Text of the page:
Page last updated at 16:38 GMT, Thursday, 18 September 2008 17:38 UK

Bond's greatest hits - and misses

By Neil Smith
Entertainment reporter, BBC News

Another Way to Die, the theme tune for the latest James Bond film Quantum of Solace, has just been unveiled.

Sung by Jack White of the White Stripes with Alicia Keys, it is the first duet ever recorded for the long-running movie franchise.

Dame Shirley Bassey, Duran Duran, Lulu and Madonna are just some of the acts to have performed 007 themes in the past.

Here's a purely personal run-down of the best tracks to feature in the Bond series - and the worst.


Carly Simon
5) 'Nobody Does It Better', Carly Simon

Film: The Spy Who Loved Me, 1977

Highest UK chart position: 7

Sample lyric: "Like heaven above me, the spy who loved me, is keeping all my secrets safe tonight..."

Lyricist Carole Bayer Sager deserves extra plaudits for sneaking the title of Roger Moore's third Bond film into Marvin Hamlisch's lush and elegant composition.

The song was recently performed by Sophie Ellis Bextor at London's Olympic handover party on 24 August.

Shirley Bassey
4) 'Diamonds are Forever', Shirley Bassey

Film: Diamonds are Forever, 1971

Highest UK chart position: 38

Sample lyric: "Diamonds are forever, hold one up and then caress it. Touch it, stroke it and undress it..."

John Barry and Don Black's tune may have been considered too near the knuckle by producer Harry Saltzman, but it still won the duo an Ivor Novello songwriting award.

One of Black's proudest moments was being told by director Steven Spielberg how highly he rated the track.

Paul McCartney
3) 'Live and Let Die', Paul McCartney and Wings

Film: Live and Let Die, 1973

Highest UK chart position: 9

Sample lyric: "If this ever-changing world in which we live in makes you give in and cry, say live and let die..."

A dynamic masterclass in pulse-quickening rock, courtesy of Beatles producer George Martin.

Subsequently covered by Guns N' Roses, it was the first James Bond theme to be nominated for the best original song Oscar.

Louis Armstrong
2) 'We Have All the Time in the World', Louis Armstrong

Film: On Her Majesty's Secret Service, 1969

Highest UK chart position: 3

Sample lyric: "Every step of the way will find us, with the cares of the world far behind us..."

Written by John Barry for George Lazenby's solitary outing as Bond, this poignant ballad was one of Louis 'Satchmo' Armstrong's final recordings.

The track - which only charted in the UK after being used in a 1994 beer commercial - is not played over the opening credits, appearing instead during a romantic montage midway through the movie.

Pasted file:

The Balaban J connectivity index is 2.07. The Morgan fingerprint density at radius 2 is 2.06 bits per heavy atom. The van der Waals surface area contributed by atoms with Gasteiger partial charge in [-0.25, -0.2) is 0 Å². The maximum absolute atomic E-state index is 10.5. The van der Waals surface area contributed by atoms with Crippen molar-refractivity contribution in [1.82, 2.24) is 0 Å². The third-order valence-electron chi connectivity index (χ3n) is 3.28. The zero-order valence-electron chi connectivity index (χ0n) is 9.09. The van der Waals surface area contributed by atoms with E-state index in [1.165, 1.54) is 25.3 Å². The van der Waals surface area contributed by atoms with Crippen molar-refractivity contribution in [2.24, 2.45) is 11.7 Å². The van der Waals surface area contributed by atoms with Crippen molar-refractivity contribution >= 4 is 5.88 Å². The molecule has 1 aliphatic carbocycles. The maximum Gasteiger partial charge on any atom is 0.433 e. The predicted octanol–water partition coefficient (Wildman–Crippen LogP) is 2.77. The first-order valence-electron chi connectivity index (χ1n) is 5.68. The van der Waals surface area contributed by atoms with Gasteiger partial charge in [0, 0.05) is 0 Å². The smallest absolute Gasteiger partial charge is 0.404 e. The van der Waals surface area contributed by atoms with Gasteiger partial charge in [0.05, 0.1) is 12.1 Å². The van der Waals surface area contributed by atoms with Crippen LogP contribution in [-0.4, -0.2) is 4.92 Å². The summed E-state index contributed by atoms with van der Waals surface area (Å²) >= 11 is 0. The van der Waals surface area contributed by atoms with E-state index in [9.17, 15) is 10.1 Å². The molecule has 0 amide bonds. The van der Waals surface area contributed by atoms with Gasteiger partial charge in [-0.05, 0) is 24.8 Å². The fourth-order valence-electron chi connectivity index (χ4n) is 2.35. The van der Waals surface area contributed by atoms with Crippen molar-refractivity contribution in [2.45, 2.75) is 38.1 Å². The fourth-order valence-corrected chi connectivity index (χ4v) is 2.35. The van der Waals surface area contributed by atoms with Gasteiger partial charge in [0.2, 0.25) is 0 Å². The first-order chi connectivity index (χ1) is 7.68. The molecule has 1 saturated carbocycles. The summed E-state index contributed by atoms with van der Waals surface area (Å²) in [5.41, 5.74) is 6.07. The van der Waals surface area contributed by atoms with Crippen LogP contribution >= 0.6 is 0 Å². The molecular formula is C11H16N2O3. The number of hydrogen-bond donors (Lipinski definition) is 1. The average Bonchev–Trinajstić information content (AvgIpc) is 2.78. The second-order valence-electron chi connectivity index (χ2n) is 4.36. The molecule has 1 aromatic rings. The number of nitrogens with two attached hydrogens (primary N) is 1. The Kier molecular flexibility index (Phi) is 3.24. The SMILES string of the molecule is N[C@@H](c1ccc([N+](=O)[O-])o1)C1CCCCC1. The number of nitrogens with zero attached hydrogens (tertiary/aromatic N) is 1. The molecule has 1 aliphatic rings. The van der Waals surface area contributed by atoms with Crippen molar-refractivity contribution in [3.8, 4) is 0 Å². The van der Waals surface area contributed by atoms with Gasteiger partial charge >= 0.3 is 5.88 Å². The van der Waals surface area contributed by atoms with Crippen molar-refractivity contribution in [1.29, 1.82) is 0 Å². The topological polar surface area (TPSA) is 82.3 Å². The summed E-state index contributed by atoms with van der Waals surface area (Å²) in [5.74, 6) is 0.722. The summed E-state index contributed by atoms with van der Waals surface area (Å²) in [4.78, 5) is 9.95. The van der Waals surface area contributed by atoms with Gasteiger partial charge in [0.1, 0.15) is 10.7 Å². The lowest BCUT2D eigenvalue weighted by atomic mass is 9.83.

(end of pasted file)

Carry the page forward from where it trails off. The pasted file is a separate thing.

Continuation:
Shirley Bassey
1) 'Goldfinger', Shirley Bassey

Film: Goldfinger, 1964

Highest UK chart position: 21

Sample lyric: "He's the man, the man with the Midas Touch..."

Told by John Barry to create a song about a villain in the style of 'Mack The Knife', Leslie Bricusse and Anthony Newley came up with the only Bond track everyone remembers.

Fans of US sitcom Frasier may remember Kelsey Grammer's reluctant rendition in the final episode of the Cheers spin-off's sixth season.


Sheena Easton
5) 'For Your Eyes Only', Sheena Easton

Film: For Your Eyes Only, 1981

Highest UK chart position: 8

Sample lyric: "You see what no one else can see, and now I'm breaking free..."

Nominated for the best song Oscar, Bill Conti's dreary ballad was rewritten at the producers' request. (In the original version, the film's title appeared much later in the track.)

To date, Scottish performer Easton is the only singer to physically appear in a Bond title sequence.

Sir Tim Rice
4) 'All Time High', Rita Coolidge

Film: Octopussy, 1983

Highest UK chart position: N/A

Sample lyric: "All I wanted was a sweet distraction for an hour or two..."

A deathly dull MoR dirge, hastily written by Evita lyricist Tim Rice and perfunctorily performed by Rita Coolidge for Roger Moore's sixth outing as 007.

The same year brought an equally undistinguished tune from Lani Hall, recorded for Sean Connery's "rogue" Bond film Never Say Never Again.

Morten Hartkett of a-ha
3) 'The Living Daylights', a-ha

Film: The Living Daylights, 1987

Highest UK chart position: 5

Sample lyric: "Hey driver, where we going? I swear, my nerves are showing..."

According to composer John Barry, working with the Norwegian pop trio on the gloomy theme for Timothy Dalton's first 007 film was like "playing ping-pong with four balls."

Significantly perhaps, the Bond producers reverted to a more traditional, Bassey-esque number when they came to make Licence to Kill two years later.

2) 'The Man with the Golden Gun', Lulu

Film: The Man with the Golden Gun, 1974

Highest UK chart position: N/A

Sample lyric: "He has a powerful weapon, he charges a million a shot..."

One of the few 007 themes to miss the charts completely, this John Barry-Don Black composition also features some of the most blatantly suggestive lyrics in the franchise.

Alice Cooper's 1973 album Muscle of Love features a song of the same name that the rock star says was written for the film but subsequently rejected.

1) 'Die Another Day', Madonna

Film: Die Another Day, 2002

Highest UK chart position: 3

Sample lyric: "I guess I'll die another day, it's not my time to go..."

Mixed by Paris-based producer Mirwais, Madonna's attempt to give a dance vibe to the 007 franchise is an overcooked calamity.

The singer also made a cameo appearance in Pierce Brosnan's fourth and final Bond film, playing a fencing instructor called Verity.

White 'disappointed' over Coke ad
15 Sep 08 |  Entertainment
Keys and White record Bond theme
30 Jul 08 |  Entertainment

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